There's a new home listing that's been making the Internet rounds this week, and it's a must-see for anyone who is selling their house, considering selling their house, or just wants to do a little point-and-stare. Oh, and for mannequin lovers. Let us explain.
The house in question is a large, gated estate on Jones Creek in the desirable Houston-area city of Richmond. I'ts listed for $1,275,000. At five bedrooms, five baths, and 7,406 square feet, with two acres of pastoral grounds backing to a scenic creek with a cattle ranch on the other side, and features including an art studio, game room, trophy room, swimming pool, outdoor kitchen, and a garage apartment, it's seemingly a gem.
But that assumes you can actually see any of what the home has to offer. The owner of the home, whose identity is undisclosed, is an artist. And the home is her canvas. Oh, and her tools aren't paint, they're…well, see for yourself.
Did you notice the figure hanging on the stair railing? That's a mannequin. And he's not alone. In fact, one notable real estate insider has even teased a contest to guess the number of mannequins in the home. "Our team has been chatting about this house now for a few days," said CandysDirt. "Home stagers are running for Xanax."
It definitely begs the question, "What is art and what is clutter?" It also makes you wonder what the initial conversation was like between RE/MAX FINE Properties agent Diana Power, who's listed the home, and her seller. We assume it, at least, included the words, "decluttering," and "staging" and "storage."
It goes without saying that this array of art and accessories may be just a tad excessive and perhaps also a little bit distracting. And maybe also kind of weird, or at least eccentric. It makes for a great spectacle - and certainly brings a lot of attention. But will it sell the home? "She has lots of collections," Power told Huffington Post. "It's not hoarding or clutter; it's art."
But that's hardly the end of the discussion, and it brings up a few more keys for selling your home.
Mind your curb appeal
A house that's picture-perfect on the inside but questionable from the street isn't doing a seller any favors. It takes just a few seconds to to form a first impression. If the mannequin standing at the front gate (presumably, the community's HOA either limited the number of mannequins to one or made sure it was inside the gate, or both) doesn't raise an eyebrow, perhaps the knocked-down and haphazardly restacked mailbox will. I mean, we presume it was knocked down and haphazardly restacked. It could be "art," after all.
Don't creep people out
Yes, the clutter in this master bedroom is overwhelming. But beyond the sheer amount of stuff in the space, why is there a mannequin at the foot of the bed? Even more curious: all the dolls stuffed into the bookcases. One look and I'm heading right back out the door. You?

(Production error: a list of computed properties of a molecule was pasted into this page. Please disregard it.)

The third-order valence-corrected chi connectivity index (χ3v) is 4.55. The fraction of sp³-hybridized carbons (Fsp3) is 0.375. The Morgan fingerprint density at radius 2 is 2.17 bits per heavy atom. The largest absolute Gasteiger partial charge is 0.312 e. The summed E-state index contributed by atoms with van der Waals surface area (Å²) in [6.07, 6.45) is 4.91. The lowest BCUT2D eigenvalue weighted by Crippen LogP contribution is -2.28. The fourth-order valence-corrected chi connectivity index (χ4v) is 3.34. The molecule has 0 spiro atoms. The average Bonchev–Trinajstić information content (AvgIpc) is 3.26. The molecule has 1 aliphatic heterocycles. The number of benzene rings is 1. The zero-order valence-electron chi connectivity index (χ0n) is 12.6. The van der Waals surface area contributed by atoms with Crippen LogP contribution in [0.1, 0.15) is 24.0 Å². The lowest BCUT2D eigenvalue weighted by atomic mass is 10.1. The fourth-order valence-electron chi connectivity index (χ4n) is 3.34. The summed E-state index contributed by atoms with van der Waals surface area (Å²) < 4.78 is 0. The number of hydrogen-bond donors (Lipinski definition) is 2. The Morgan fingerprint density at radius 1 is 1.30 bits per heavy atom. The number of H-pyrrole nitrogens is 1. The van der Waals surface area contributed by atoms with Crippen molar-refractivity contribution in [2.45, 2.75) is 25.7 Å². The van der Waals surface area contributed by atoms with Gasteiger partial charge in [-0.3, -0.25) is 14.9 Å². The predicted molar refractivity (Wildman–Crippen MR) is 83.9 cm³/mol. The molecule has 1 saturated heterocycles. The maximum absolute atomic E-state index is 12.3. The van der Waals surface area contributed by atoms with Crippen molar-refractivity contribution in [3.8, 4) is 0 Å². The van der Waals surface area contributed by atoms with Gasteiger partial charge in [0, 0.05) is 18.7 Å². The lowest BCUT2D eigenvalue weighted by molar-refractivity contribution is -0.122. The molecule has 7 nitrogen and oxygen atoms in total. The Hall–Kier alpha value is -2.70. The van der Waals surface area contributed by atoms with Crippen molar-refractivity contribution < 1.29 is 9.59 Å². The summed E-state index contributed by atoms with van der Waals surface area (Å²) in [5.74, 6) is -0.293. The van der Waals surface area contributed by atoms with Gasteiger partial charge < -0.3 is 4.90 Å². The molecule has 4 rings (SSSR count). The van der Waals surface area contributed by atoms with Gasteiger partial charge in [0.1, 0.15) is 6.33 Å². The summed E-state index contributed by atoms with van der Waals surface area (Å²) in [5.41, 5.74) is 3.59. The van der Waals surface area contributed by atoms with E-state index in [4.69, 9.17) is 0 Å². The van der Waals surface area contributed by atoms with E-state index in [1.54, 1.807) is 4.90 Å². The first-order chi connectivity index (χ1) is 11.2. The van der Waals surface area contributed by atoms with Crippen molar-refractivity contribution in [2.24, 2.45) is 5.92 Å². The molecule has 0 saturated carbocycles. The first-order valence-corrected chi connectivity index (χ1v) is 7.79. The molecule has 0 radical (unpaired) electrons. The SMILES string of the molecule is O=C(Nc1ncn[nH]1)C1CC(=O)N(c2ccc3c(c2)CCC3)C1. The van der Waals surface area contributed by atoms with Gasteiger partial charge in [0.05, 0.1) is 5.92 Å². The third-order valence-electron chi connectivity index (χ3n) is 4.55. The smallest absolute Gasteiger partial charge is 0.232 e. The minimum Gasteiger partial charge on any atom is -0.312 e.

Bonus question: Where do you even get all those mannequins?
Wait. Foot-of-the-bed mannequin has a friend. Or two? Who's that climbing under the table?
Show off the goods
Most sellers, and, certainly their agents, would insist on framing that view out to the pool and creek. But, between all the taxidermy (real or faux), pelts, knickknacks, dolls, blankets, and furniture, it's hard to even focus the eye, even with that grand expanse of glass.
Maybe this serene view of Jones Creek makes it all better? Is that a mannequin riding the lawnmower?
This home has great features throughout. In the living room, there are beautiful built-ins, gleaming hardwoods, an elegant fireplace, and detailed dental molding all around. But you have to look hard to notice any of it.
"You can see the charm of the house underneath it all, from its $300,000 foundations to the way the windows are framed in cement and stone," Powers told ABC13. "I think that the person who will end up buying this house can see the forest from the trees.'"
Let's test that theory in the kitchen. This gourmet space has professional grade appliances and a huge island - and every inch of it has been covered with something to distract potential buyers from the great features.
At least the seller staged a mannequin at the island to showcase the eating bar. That is a mannequin, right?
Look at the features in this library. Behind all the books, papers, rugs, birdcages(?), and a mannequin that is WALKING ON THE CEILING, there are some stunning bookcases, and French doors that lead out to a patio and pool - if you can manage to get to them.
Does it make you more interested in seeing the home, and, if you do want to see it, is it only to count the mannequins?
And, P.S., don't get any ideas about trying to buy the home with everything in it. The owner has stated she's "taking everything" with her when she moves on.